The Indian Air Force (IAF) has confirmed that it will re-engine its fleet of Anglo-French Jaguar strike aircraft. The plan was discussed by IAF Chief of Air Staff Arup Raha during his annual press conference this week. Raha was enthusiastic about the recently confirmed acquisition of Dassault Rafales, but cautious on progress with the Fifth Generation Fighter Aircraft (FGFA) project with Russia.
“Technology is improving so rapidly that weapon systems and platforms soon become redundant,” said Raha. This phenomenon is being addressed through the IAF’s Long Term Perspective Plan, a 15-year scheme that is divided into three five-year spans. Raha said that while most previous procurement “had been process-driven; it is now changing to outcome-driven.”
Honeywell is to supply 270 F125IN turbofan engines to replace the twin Rolls-Royce Adour Mk 821s on apporoximately 120 Jaguars. The F125 is 600 pounds lighter and should enable 25-percent-shorter hot-and-high takeoffs. Raha said India’s Jaguars have become overweight and underpowered because of avionics and systems upgrades. Honeywell will first be required to conduct a trial modification of the Jaguars with the new engines. The plan was first mooted in 2012.
Full of praise for the Rafale, for which the IAF has signed a contract for 36, Raha added: “We’d like more, but the decision has to be taken in the near future based on capability and price.” Other officials in the IAF told AIN that the version for India would be more lethal than the French and other recent international versions.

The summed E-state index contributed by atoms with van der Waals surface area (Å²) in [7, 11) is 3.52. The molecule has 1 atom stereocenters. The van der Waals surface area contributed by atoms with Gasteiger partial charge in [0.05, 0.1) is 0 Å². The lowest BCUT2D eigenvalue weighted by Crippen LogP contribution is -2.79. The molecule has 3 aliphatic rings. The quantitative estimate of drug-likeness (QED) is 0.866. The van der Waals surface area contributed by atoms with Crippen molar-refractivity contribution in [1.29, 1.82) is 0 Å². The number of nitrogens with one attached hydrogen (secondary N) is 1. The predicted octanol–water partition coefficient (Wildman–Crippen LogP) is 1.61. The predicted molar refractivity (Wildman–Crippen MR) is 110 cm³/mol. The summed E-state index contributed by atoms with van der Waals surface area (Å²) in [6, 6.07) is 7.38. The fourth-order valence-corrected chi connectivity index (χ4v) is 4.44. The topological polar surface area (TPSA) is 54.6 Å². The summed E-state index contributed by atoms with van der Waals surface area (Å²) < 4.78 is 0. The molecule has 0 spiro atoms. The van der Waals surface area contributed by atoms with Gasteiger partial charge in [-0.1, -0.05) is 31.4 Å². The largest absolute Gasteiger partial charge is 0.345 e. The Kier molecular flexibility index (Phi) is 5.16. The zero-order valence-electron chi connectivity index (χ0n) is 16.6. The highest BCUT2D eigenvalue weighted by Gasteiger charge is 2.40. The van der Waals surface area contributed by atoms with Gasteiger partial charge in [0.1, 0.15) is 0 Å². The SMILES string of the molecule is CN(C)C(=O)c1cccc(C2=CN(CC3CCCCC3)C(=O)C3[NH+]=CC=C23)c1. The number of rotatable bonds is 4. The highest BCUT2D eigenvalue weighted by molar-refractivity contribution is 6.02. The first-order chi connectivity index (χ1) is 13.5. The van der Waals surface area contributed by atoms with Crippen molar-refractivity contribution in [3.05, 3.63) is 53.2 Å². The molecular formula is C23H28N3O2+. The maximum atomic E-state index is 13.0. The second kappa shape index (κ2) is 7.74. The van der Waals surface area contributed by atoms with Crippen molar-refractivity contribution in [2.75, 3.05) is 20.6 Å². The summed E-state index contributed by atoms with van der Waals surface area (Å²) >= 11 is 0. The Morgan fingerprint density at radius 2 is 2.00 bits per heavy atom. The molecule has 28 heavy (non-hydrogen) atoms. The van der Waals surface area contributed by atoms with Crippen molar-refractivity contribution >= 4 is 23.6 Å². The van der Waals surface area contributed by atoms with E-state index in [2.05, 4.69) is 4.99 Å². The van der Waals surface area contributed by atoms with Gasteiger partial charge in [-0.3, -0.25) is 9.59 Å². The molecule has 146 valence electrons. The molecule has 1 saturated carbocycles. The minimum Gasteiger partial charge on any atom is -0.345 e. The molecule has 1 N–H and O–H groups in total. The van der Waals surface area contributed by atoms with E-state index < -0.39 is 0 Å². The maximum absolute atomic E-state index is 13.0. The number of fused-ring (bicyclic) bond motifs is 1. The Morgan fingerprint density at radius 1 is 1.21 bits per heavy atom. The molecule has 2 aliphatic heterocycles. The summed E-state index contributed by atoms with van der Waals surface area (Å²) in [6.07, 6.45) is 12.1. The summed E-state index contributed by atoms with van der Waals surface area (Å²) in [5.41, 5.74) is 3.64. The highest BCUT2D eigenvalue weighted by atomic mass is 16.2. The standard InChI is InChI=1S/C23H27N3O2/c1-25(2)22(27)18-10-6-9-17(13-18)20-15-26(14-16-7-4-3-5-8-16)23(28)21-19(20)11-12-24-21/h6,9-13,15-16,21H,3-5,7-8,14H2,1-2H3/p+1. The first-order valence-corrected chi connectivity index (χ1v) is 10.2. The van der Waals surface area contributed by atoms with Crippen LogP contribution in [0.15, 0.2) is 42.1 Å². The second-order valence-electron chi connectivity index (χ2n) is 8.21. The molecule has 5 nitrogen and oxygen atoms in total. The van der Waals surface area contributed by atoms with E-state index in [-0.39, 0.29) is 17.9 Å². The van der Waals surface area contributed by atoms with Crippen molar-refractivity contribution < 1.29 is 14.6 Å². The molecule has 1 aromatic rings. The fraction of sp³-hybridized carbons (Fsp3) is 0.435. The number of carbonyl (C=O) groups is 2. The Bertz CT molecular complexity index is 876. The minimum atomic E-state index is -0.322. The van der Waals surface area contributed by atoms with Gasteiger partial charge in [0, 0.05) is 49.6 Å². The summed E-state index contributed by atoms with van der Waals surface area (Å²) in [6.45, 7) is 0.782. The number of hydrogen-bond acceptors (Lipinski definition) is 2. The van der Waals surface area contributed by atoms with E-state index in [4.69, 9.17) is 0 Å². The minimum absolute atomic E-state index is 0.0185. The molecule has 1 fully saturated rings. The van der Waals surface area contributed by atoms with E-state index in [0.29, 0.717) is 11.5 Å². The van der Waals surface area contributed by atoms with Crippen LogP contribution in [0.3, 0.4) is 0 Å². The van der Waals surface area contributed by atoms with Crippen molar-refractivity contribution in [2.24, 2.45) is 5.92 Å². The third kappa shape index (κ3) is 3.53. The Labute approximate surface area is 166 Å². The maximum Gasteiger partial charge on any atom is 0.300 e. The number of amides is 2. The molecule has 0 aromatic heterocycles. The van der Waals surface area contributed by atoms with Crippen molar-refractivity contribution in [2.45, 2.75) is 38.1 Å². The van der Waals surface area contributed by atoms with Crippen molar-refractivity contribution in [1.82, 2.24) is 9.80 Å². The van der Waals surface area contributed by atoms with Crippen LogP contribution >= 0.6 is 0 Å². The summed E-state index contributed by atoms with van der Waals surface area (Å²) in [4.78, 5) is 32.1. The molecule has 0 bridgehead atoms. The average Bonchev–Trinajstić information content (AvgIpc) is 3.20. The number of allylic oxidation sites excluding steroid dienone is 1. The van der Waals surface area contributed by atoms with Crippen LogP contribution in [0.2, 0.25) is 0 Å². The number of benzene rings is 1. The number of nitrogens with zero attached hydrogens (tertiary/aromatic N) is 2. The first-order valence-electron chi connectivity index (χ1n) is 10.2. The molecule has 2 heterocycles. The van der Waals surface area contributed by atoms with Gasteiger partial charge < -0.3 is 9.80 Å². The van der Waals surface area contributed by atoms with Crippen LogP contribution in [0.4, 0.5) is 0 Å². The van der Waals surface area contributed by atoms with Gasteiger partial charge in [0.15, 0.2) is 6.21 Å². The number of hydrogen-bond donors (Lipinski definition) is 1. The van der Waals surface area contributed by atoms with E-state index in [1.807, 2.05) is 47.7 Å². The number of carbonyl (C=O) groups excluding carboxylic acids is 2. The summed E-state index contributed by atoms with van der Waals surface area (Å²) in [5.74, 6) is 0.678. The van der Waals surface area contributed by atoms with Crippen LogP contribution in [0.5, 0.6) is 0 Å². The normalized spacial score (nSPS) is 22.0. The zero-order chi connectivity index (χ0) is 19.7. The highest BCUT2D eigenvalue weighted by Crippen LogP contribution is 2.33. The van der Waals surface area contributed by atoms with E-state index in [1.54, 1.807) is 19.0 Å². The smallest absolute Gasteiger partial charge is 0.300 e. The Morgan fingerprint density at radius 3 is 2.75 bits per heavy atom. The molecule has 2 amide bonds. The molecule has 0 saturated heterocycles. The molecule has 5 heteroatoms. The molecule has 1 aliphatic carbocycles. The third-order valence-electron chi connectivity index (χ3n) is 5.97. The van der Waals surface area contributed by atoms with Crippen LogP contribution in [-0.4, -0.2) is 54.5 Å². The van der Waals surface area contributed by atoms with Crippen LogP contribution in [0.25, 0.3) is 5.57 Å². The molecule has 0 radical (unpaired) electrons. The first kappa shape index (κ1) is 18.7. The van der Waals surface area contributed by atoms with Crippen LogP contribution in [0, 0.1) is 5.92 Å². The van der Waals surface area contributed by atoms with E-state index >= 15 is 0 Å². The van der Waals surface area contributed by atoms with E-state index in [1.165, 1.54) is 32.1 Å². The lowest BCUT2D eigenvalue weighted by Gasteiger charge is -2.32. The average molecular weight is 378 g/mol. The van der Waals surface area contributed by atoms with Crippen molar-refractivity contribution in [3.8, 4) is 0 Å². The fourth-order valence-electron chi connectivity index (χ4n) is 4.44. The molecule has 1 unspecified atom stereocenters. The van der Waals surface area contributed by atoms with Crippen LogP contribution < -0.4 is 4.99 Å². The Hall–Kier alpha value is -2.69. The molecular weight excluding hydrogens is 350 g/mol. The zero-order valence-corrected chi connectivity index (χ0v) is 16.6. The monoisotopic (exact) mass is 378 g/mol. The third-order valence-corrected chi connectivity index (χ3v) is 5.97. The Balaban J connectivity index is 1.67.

An Inter-Governmental Agreement was signed for co-production of the FGFA. But now that the IAF has completed a design review, it has “found gaps in information in terms of the depth and transfer of technology…and a lack of visibility of total cost,” said Raha. While things are now clearer, “let us see what happens,” he added.
The IAF combat fighter inventory includes 270 Su-30MKIs. An official said: “Ordering more will not be wise. We should not have all our eggs in one basket.”
Live firing of the air-to-ground version of the Brahmos missile on the modified Sukhoi Su-30 MKI will be finished in three months.
Aiming to boost its capability for local production via a transfer of technology, India has received “unsolicited offers for the Gripen, F-16, and F-18. Whoever gives the best deal will get the contract,” said Raha. Meanwhile, deliveries of the 80 indigenous Light Combat Aircraft (LCA) Mk1 version will not be completed until 2028.